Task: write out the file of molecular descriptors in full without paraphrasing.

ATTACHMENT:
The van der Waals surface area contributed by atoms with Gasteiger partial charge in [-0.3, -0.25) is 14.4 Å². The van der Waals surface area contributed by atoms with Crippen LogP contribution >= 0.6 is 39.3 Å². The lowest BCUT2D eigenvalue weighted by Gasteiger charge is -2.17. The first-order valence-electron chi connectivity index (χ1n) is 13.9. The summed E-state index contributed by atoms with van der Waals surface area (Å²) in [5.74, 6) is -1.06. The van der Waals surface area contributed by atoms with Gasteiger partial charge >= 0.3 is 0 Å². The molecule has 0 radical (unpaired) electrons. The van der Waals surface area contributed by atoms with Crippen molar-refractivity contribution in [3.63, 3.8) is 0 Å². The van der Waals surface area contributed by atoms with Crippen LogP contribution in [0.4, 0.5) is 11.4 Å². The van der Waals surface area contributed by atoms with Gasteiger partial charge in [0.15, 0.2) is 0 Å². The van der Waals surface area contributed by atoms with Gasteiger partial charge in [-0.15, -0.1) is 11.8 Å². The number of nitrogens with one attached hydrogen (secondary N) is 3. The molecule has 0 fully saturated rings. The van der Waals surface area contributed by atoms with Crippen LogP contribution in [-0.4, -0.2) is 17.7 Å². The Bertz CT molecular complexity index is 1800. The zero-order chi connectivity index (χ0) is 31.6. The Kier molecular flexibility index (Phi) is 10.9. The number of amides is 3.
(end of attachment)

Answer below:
The van der Waals surface area contributed by atoms with Gasteiger partial charge in [-0.3, -0.25) is 14.4 Å². The van der Waals surface area contributed by atoms with Crippen LogP contribution >= 0.6 is 39.3 Å². The lowest BCUT2D eigenvalue weighted by Gasteiger charge is -2.17. The first-order valence-electron chi connectivity index (χ1n) is 13.9. The summed E-state index contributed by atoms with van der Waals surface area (Å²) in [5.74, 6) is -1.06. The van der Waals surface area contributed by atoms with Gasteiger partial charge >= 0.3 is 0 Å². The molecule has 0 radical (unpaired) electrons. The van der Waals surface area contributed by atoms with Crippen molar-refractivity contribution in [3.63, 3.8) is 0 Å². The van der Waals surface area contributed by atoms with Crippen LogP contribution in [0.4, 0.5) is 11.4 Å². The van der Waals surface area contributed by atoms with Gasteiger partial charge in [0.15, 0.2) is 0 Å². The van der Waals surface area contributed by atoms with Gasteiger partial charge in [-0.15, -0.1) is 11.8 Å². The number of nitrogens with one attached hydrogen (secondary N) is 3. The molecule has 0 fully saturated rings. The van der Waals surface area contributed by atoms with Crippen LogP contribution in [-0.4, -0.2) is 17.7 Å². The Bertz CT molecular complexity index is 1800. The zero-order chi connectivity index (χ0) is 31.6. The Kier molecular flexibility index (Phi) is 10.9. The number of amides is 3.